- 44% say candidate's stance on economy "extremely," 45% "very" important
- Terrorism, education, healthcare, important to at least 80%
- Healthcare tops Democrats' list; economy, national security top Republicans'
WASHINGTON, D.C. -- As the nation remains in a pandemic-induced recession, U.S. registered voters say the economy is the most important issue of 16 that may potentially affect their choice for president. Nearly nine in 10 registered voters consider the presidential candidates' positions on the economy "extremely" (44%) or "very" (45%) important to their vote.
At least three-quarters of voters consider six other issues to be important to their vote choice -- terrorism and national security (83%), education (82%), healthcare (80%), crime (79%), the response to the coronavirus (77%), and race relations (76%).
Bar graphs. Americans' views on the importance of 16 issues in influencing their vote for president. The economy, terrorism and national security, the response to the coronavirus and healthcare are at the top of the list of important issues. Relations with Russia and China are the least important.
Majorities of voters say eight of the nine remaining issues are extremely or very important. These include foreign affairs (74%), gun policy (68%), immigration (65%), the federal budget deficit (65%), relations with China (64%), abortion (61%), taxes (61%), and climate change (55%). Only one issue -- relations with Russia -- is viewed as important to less than a majority of voters (49%).
Compared with the previous reading on these measures among all U.S. adults from last December, the latest findings, from a Sept. 14-28 Gallup poll, highlight just how much has changed in the U.S. since then. Specifically, the importance of the coronavirus and its impact on the economy are evident in the latest findings. The proportion of voters saying the economy is extremely important rose from 30% to 45% between December and September.
Likewise, the rise in the extreme importance of race relations from 23% in December to 40% now comes as the nation continues to grapple with racial injustice following the deaths of George Floyd, Breonna Taylor and others in incidents involving police.
The economy is typically rated as a highly important issue in helping voters decide whom to support in presidential elections. This was especially the case in 2008 amid the Great Recession when 55% of voters said it was of the utmost importance. In each presidential election year since 1996, between 85% and 95% of registered voters have rated the economy as extremely or very important.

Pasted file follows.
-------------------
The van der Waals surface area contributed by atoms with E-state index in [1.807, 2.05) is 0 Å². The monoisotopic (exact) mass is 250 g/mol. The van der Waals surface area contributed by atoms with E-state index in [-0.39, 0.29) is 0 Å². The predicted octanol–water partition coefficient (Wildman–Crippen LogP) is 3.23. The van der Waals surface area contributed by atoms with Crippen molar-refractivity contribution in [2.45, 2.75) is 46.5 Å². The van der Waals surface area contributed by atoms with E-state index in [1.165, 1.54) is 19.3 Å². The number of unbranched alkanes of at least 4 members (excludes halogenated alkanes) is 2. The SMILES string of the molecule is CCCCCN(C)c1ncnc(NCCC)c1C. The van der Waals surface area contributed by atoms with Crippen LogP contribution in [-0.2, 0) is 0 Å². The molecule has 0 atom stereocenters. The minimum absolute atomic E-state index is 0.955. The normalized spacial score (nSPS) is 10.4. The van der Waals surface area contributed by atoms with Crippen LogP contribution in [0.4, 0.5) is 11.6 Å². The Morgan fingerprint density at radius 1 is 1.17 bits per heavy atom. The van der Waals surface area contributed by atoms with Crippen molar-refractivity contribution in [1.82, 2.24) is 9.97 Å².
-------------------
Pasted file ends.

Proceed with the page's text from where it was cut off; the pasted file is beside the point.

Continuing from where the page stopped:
Voters have also historically been likely to consider national security and education as key factors in their vote choice. Since 2003, an average 83% of voters have said terrorism or national security is important, and since 1996, an average 85% have said education is.
Partisans Diverge in Prioritization of Importance of Issues
Unlike in 2016 when partisans viewed the same top issues as important, Republicans and Republican-leaning independent voters and Democrats and Democratic-leaning independent voters this year diverge in their ratings of the importance of each.
Looking at the issues that are rated extremely or very important to vote choice by at least three-quarters of partisan voters, there are few similarities beyond both partisan groups viewing the economy and education as important to some degree.
The rank order of Democrats' issues priorities is healthcare, the coronavirus response, race relations, climate change, the economy and education. Meanwhile, Republicans assign the most importance to the economy and national security, followed by crime, education, and gun policy.
Bar graphs. Partisans' views of the importance of 16 issues in influencing their vote for president. Democrats and Democratic-leaning independents prioritize healthcare, the coronavirus response, race relations, climate change, the economy and education. Meanwhile, Republicans and Republican-leaning independents assign the most importance to the economy, national security, crime, education, and gun policy.
Majorities of Democrats consider their top four issues to be extremely important, while Republicans' extreme importance does not reach the majority level for any of the issues.
The largest gap between partisans is in how important they consider climate change -- 88% of Democrats rate it as important compared with 23% of Republicans. Wide disparities are also seen in the importance of healthcare, the response to the coronavirus (32 points) and race relations (27 points). At the same time, Republicans place significantly more emphasis than Democrats do on several other key voting issues, including terrorism or national security (22 points) and taxes (18 points).
It is not surprising that voters overall rate the economy as the most important issue impacting their vote for president this year given the fragile state of the U.S. economy and their tendency historically to prioritize it and other issues such as national security and education.
Although Americans' economic confidence has improved from its recent low point in March, the unemployment rate remains the highest of any president heading into an election since 1948. President Donald Trump's approval rating on the economy, measured before the latest labor report showing hiring has slowed, remains his greatest strength, but this will likely only help him with his base. Democratic voters' issue priorities -- healthcare, the response to the coronavirus, race relations and climate change -- have not been areas of strength for the president.